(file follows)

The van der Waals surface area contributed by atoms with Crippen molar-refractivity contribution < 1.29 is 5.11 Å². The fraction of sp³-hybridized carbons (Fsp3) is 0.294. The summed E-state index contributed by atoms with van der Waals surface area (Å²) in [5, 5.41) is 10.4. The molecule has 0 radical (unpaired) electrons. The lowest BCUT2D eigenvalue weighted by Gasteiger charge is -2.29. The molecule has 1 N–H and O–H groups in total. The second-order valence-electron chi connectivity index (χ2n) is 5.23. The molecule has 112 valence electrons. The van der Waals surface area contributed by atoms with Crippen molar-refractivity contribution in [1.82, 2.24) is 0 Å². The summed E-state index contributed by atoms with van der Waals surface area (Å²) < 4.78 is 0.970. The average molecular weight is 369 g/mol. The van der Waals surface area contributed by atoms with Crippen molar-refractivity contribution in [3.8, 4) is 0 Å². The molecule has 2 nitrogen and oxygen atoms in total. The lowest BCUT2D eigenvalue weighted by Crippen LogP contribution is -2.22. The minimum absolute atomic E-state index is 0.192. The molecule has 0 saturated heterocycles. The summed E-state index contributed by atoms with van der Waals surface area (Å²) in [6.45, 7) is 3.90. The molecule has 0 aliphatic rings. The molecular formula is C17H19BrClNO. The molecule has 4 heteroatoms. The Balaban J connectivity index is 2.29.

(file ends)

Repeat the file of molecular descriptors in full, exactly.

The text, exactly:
The van der Waals surface area contributed by atoms with Crippen molar-refractivity contribution < 1.29 is 5.11 Å². The fraction of sp³-hybridized carbons (Fsp3) is 0.294. The summed E-state index contributed by atoms with van der Waals surface area (Å²) in [5, 5.41) is 10.4. The molecule has 0 radical (unpaired) electrons. The lowest BCUT2D eigenvalue weighted by Gasteiger charge is -2.29. The molecule has 1 N–H and O–H groups in total. The second-order valence-electron chi connectivity index (χ2n) is 5.23. The molecule has 112 valence electrons. The van der Waals surface area contributed by atoms with Crippen molar-refractivity contribution in [1.82, 2.24) is 0 Å². The summed E-state index contributed by atoms with van der Waals surface area (Å²) < 4.78 is 0.970. The average molecular weight is 369 g/mol. The van der Waals surface area contributed by atoms with Crippen molar-refractivity contribution in [3.8, 4) is 0 Å². The molecule has 2 nitrogen and oxygen atoms in total. The lowest BCUT2D eigenvalue weighted by Crippen LogP contribution is -2.22. The minimum absolute atomic E-state index is 0.192. The molecule has 0 saturated heterocycles. The summed E-state index contributed by atoms with van der Waals surface area (Å²) in [6.45, 7) is 3.90. The molecule has 0 aliphatic rings. The molecular formula is C17H19BrClNO. The molecule has 4 heteroatoms. The Balaban J connectivity index is 2.29.